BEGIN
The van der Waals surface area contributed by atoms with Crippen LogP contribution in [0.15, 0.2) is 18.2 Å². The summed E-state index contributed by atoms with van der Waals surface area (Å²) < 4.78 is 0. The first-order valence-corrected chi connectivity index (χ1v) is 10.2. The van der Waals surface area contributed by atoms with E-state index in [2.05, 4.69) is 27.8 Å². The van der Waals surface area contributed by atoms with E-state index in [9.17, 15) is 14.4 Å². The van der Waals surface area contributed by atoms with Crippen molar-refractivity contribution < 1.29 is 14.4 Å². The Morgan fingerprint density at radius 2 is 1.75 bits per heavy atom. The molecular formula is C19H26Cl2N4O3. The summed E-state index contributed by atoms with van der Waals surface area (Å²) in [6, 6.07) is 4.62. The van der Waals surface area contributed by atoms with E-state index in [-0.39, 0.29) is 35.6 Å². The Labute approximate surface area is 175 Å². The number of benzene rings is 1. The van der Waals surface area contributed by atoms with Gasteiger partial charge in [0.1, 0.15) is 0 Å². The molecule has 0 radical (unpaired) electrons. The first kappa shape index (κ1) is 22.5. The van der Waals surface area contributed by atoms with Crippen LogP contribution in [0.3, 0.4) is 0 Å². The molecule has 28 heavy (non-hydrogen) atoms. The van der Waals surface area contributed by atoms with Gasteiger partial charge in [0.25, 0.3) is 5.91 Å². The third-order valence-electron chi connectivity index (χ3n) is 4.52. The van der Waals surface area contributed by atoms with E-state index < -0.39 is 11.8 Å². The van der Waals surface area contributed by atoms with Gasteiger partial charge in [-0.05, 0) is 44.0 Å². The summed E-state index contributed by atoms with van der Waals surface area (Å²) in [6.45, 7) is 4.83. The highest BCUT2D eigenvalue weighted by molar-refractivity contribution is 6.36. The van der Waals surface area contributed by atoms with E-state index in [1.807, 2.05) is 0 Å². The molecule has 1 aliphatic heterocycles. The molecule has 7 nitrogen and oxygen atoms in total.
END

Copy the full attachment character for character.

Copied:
The van der Waals surface area contributed by atoms with Crippen LogP contribution in [0.15, 0.2) is 18.2 Å². The summed E-state index contributed by atoms with van der Waals surface area (Å²) < 4.78 is 0. The first-order valence-corrected chi connectivity index (χ1v) is 10.2. The van der Waals surface area contributed by atoms with E-state index in [2.05, 4.69) is 27.8 Å². The van der Waals surface area contributed by atoms with E-state index in [9.17, 15) is 14.4 Å². The van der Waals surface area contributed by atoms with Crippen molar-refractivity contribution < 1.29 is 14.4 Å². The Morgan fingerprint density at radius 2 is 1.75 bits per heavy atom. The molecular formula is C19H26Cl2N4O3. The summed E-state index contributed by atoms with van der Waals surface area (Å²) in [6, 6.07) is 4.62. The van der Waals surface area contributed by atoms with E-state index in [-0.39, 0.29) is 35.6 Å². The Labute approximate surface area is 175 Å². The number of benzene rings is 1. The van der Waals surface area contributed by atoms with Gasteiger partial charge in [0.1, 0.15) is 0 Å². The molecule has 0 radical (unpaired) electrons. The first kappa shape index (κ1) is 22.5. The van der Waals surface area contributed by atoms with Crippen LogP contribution in [0.3, 0.4) is 0 Å². The molecule has 28 heavy (non-hydrogen) atoms. The van der Waals surface area contributed by atoms with Gasteiger partial charge in [0.25, 0.3) is 5.91 Å². The third-order valence-electron chi connectivity index (χ3n) is 4.52. The van der Waals surface area contributed by atoms with E-state index < -0.39 is 11.8 Å². The van der Waals surface area contributed by atoms with Gasteiger partial charge in [-0.05, 0) is 44.0 Å². The summed E-state index contributed by atoms with van der Waals surface area (Å²) in [6.45, 7) is 4.83. The highest BCUT2D eigenvalue weighted by molar-refractivity contribution is 6.36. The van der Waals surface area contributed by atoms with E-state index in [1.807, 2.05) is 0 Å². The molecule has 1 aliphatic heterocycles. The molecule has 7 nitrogen and oxygen atoms in total.